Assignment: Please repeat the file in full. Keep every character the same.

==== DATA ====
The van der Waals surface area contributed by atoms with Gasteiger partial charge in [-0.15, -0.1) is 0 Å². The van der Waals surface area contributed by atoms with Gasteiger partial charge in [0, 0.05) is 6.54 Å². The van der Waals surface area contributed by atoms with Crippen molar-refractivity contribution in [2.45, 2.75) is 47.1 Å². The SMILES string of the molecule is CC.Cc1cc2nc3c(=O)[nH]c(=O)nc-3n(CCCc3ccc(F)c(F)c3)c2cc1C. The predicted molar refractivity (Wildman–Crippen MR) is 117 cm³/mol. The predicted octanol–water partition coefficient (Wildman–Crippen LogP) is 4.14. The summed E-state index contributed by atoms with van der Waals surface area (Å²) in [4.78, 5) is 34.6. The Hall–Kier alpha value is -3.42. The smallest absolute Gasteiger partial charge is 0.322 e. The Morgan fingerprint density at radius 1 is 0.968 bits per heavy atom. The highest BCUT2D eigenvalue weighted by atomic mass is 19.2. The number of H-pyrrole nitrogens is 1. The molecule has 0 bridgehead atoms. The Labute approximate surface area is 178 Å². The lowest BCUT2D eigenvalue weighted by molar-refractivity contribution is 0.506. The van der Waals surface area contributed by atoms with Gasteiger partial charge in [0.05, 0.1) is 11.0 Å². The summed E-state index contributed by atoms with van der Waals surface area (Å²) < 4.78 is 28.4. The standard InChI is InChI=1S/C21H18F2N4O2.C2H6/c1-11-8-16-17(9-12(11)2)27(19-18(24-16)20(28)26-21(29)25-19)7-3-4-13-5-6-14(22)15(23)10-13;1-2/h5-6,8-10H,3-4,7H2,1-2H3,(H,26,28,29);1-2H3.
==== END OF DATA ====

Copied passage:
The van der Waals surface area contributed by atoms with Gasteiger partial charge in [-0.15, -0.1) is 0 Å². The van der Waals surface area contributed by atoms with Gasteiger partial charge in [0, 0.05) is 6.54 Å². The van der Waals surface area contributed by atoms with Crippen molar-refractivity contribution in [2.45, 2.75) is 47.1 Å². The SMILES string of the molecule is CC.Cc1cc2nc3c(=O)[nH]c(=O)nc-3n(CCCc3ccc(F)c(F)c3)c2cc1C. The predicted molar refractivity (Wildman–Crippen MR) is 117 cm³/mol. The predicted octanol–water partition coefficient (Wildman–Crippen LogP) is 4.14. The summed E-state index contributed by atoms with van der Waals surface area (Å²) in [4.78, 5) is 34.6. The Hall–Kier alpha value is -3.42. The smallest absolute Gasteiger partial charge is 0.322 e. The Morgan fingerprint density at radius 1 is 0.968 bits per heavy atom. The highest BCUT2D eigenvalue weighted by atomic mass is 19.2. The number of H-pyrrole nitrogens is 1. The molecule has 0 bridgehead atoms. The Labute approximate surface area is 178 Å². The lowest BCUT2D eigenvalue weighted by molar-refractivity contribution is 0.506. The van der Waals surface area contributed by atoms with Gasteiger partial charge in [0.05, 0.1) is 11.0 Å². The summed E-state index contributed by atoms with van der Waals surface area (Å²) < 4.78 is 28.4. The standard InChI is InChI=1S/C21H18F2N4O2.C2H6/c1-11-8-16-17(9-12(11)2)27(19-18(24-16)20(28)26-21(29)25-19)7-3-4-13-5-6-14(22)15(23)10-13;1-2/h5-6,8-10H,3-4,7H2,1-2H3,(H,26,28,29);1-2H3.